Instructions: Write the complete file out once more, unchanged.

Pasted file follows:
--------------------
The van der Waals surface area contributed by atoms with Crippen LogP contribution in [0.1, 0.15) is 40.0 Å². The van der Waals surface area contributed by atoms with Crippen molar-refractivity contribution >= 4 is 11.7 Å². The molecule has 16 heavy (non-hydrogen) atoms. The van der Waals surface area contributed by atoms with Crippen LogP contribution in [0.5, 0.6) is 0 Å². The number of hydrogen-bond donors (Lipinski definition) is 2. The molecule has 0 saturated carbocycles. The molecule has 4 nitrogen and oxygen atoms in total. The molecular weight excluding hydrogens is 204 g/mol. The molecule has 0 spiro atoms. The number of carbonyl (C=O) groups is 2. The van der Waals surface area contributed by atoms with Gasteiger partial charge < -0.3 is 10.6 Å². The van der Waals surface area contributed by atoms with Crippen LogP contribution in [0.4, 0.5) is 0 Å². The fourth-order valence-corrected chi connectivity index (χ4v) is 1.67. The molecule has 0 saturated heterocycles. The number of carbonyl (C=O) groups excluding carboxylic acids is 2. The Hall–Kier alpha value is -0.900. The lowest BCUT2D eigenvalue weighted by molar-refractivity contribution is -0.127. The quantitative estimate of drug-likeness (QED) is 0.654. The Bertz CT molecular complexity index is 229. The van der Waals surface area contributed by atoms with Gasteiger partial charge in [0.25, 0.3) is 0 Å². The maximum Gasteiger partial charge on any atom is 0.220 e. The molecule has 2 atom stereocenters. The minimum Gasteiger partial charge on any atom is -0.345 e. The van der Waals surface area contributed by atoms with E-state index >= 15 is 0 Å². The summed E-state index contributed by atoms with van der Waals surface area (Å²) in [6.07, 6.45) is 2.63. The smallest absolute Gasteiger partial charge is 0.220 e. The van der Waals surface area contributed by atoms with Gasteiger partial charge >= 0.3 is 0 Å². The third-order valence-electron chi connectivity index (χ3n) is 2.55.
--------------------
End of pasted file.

The van der Waals surface area contributed by atoms with Crippen LogP contribution in [0.1, 0.15) is 40.0 Å². The van der Waals surface area contributed by atoms with Crippen molar-refractivity contribution >= 4 is 11.7 Å². The molecule has 16 heavy (non-hydrogen) atoms. The van der Waals surface area contributed by atoms with Crippen LogP contribution in [0.5, 0.6) is 0 Å². The number of hydrogen-bond donors (Lipinski definition) is 2. The molecule has 0 saturated carbocycles. The molecule has 4 nitrogen and oxygen atoms in total. The molecular weight excluding hydrogens is 204 g/mol. The molecule has 0 spiro atoms. The number of carbonyl (C=O) groups is 2. The van der Waals surface area contributed by atoms with Gasteiger partial charge < -0.3 is 10.6 Å². The van der Waals surface area contributed by atoms with Crippen LogP contribution in [0.4, 0.5) is 0 Å². The fourth-order valence-corrected chi connectivity index (χ4v) is 1.67. The molecule has 0 saturated heterocycles. The number of carbonyl (C=O) groups excluding carboxylic acids is 2. The Hall–Kier alpha value is -0.900. The lowest BCUT2D eigenvalue weighted by molar-refractivity contribution is -0.127. The quantitative estimate of drug-likeness (QED) is 0.654. The Bertz CT molecular complexity index is 229. The van der Waals surface area contributed by atoms with Gasteiger partial charge in [0.25, 0.3) is 0 Å². The maximum Gasteiger partial charge on any atom is 0.220 e. The molecule has 2 atom stereocenters. The minimum Gasteiger partial charge on any atom is -0.345 e. The van der Waals surface area contributed by atoms with E-state index >= 15 is 0 Å². The summed E-state index contributed by atoms with van der Waals surface area (Å²) in [6.07, 6.45) is 2.63. The smallest absolute Gasteiger partial charge is 0.220 e. The van der Waals surface area contributed by atoms with Gasteiger partial charge >= 0.3 is 0 Å². The third-order valence-electron chi connectivity index (χ3n) is 2.55.